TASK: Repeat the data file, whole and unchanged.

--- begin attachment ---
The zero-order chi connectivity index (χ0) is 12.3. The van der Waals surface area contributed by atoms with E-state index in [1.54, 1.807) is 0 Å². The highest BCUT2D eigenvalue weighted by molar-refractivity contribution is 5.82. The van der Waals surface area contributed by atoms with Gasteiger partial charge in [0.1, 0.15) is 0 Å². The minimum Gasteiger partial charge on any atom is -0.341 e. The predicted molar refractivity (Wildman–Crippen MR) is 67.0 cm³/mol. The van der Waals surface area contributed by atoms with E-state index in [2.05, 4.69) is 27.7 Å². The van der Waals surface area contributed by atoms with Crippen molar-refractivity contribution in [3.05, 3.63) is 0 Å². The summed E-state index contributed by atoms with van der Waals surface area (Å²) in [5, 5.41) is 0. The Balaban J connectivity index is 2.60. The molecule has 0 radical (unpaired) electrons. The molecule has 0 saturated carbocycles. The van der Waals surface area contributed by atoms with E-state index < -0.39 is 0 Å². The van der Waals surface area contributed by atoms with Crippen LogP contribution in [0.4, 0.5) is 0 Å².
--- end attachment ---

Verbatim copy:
The zero-order chi connectivity index (χ0) is 12.3. The van der Waals surface area contributed by atoms with E-state index in [1.54, 1.807) is 0 Å². The highest BCUT2D eigenvalue weighted by molar-refractivity contribution is 5.82. The van der Waals surface area contributed by atoms with Gasteiger partial charge in [0.1, 0.15) is 0 Å². The minimum Gasteiger partial charge on any atom is -0.341 e. The predicted molar refractivity (Wildman–Crippen MR) is 67.0 cm³/mol. The van der Waals surface area contributed by atoms with E-state index in [2.05, 4.69) is 27.7 Å². The van der Waals surface area contributed by atoms with Crippen molar-refractivity contribution in [3.05, 3.63) is 0 Å². The summed E-state index contributed by atoms with van der Waals surface area (Å²) in [5, 5.41) is 0. The Balaban J connectivity index is 2.60. The molecule has 0 radical (unpaired) electrons. The molecule has 0 saturated carbocycles. The van der Waals surface area contributed by atoms with E-state index < -0.39 is 0 Å². The van der Waals surface area contributed by atoms with Crippen LogP contribution in [0.4, 0.5) is 0 Å².